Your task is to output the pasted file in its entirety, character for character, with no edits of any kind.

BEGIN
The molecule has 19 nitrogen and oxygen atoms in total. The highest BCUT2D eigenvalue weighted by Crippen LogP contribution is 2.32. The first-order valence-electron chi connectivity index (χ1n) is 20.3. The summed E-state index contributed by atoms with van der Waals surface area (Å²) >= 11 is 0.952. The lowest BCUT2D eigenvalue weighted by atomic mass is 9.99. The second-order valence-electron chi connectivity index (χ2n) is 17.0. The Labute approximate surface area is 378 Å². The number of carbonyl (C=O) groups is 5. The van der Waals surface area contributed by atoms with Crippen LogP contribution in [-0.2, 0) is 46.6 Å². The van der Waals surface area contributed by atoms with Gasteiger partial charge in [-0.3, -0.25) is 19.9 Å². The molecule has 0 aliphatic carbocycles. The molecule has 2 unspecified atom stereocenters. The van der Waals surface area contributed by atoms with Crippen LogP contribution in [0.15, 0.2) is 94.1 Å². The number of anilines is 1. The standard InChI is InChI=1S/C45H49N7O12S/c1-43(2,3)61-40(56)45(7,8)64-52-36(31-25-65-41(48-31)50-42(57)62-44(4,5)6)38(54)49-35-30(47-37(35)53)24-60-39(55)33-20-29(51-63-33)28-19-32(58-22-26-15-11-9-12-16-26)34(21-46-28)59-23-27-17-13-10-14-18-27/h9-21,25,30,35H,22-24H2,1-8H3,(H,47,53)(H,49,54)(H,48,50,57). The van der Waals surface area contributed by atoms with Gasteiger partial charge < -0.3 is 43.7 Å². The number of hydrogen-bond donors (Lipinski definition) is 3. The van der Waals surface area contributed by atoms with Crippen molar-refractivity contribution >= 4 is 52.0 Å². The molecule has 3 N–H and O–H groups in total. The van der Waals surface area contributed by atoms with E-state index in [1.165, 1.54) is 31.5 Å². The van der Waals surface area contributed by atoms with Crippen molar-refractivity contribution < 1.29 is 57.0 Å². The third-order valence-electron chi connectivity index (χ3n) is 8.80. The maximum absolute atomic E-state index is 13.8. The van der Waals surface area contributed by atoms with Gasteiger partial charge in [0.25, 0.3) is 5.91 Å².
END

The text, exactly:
The molecule has 19 nitrogen and oxygen atoms in total. The highest BCUT2D eigenvalue weighted by Crippen LogP contribution is 2.32. The first-order valence-electron chi connectivity index (χ1n) is 20.3. The summed E-state index contributed by atoms with van der Waals surface area (Å²) >= 11 is 0.952. The lowest BCUT2D eigenvalue weighted by atomic mass is 9.99. The second-order valence-electron chi connectivity index (χ2n) is 17.0. The Labute approximate surface area is 378 Å². The number of carbonyl (C=O) groups is 5. The van der Waals surface area contributed by atoms with Crippen LogP contribution in [-0.2, 0) is 46.6 Å². The van der Waals surface area contributed by atoms with Gasteiger partial charge in [-0.3, -0.25) is 19.9 Å². The molecule has 0 aliphatic carbocycles. The molecule has 2 unspecified atom stereocenters. The van der Waals surface area contributed by atoms with Crippen LogP contribution in [0.15, 0.2) is 94.1 Å². The number of anilines is 1. The standard InChI is InChI=1S/C45H49N7O12S/c1-43(2,3)61-40(56)45(7,8)64-52-36(31-25-65-41(48-31)50-42(57)62-44(4,5)6)38(54)49-35-30(47-37(35)53)24-60-39(55)33-20-29(51-63-33)28-19-32(58-22-26-15-11-9-12-16-26)34(21-46-28)59-23-27-17-13-10-14-18-27/h9-21,25,30,35H,22-24H2,1-8H3,(H,47,53)(H,49,54)(H,48,50,57). The van der Waals surface area contributed by atoms with Gasteiger partial charge < -0.3 is 43.7 Å². The number of hydrogen-bond donors (Lipinski definition) is 3. The van der Waals surface area contributed by atoms with Crippen molar-refractivity contribution >= 4 is 52.0 Å². The molecule has 3 N–H and O–H groups in total. The van der Waals surface area contributed by atoms with E-state index in [1.165, 1.54) is 31.5 Å². The van der Waals surface area contributed by atoms with Crippen molar-refractivity contribution < 1.29 is 57.0 Å². The third-order valence-electron chi connectivity index (χ3n) is 8.80. The maximum absolute atomic E-state index is 13.8. The van der Waals surface area contributed by atoms with Gasteiger partial charge in [0.25, 0.3) is 5.91 Å².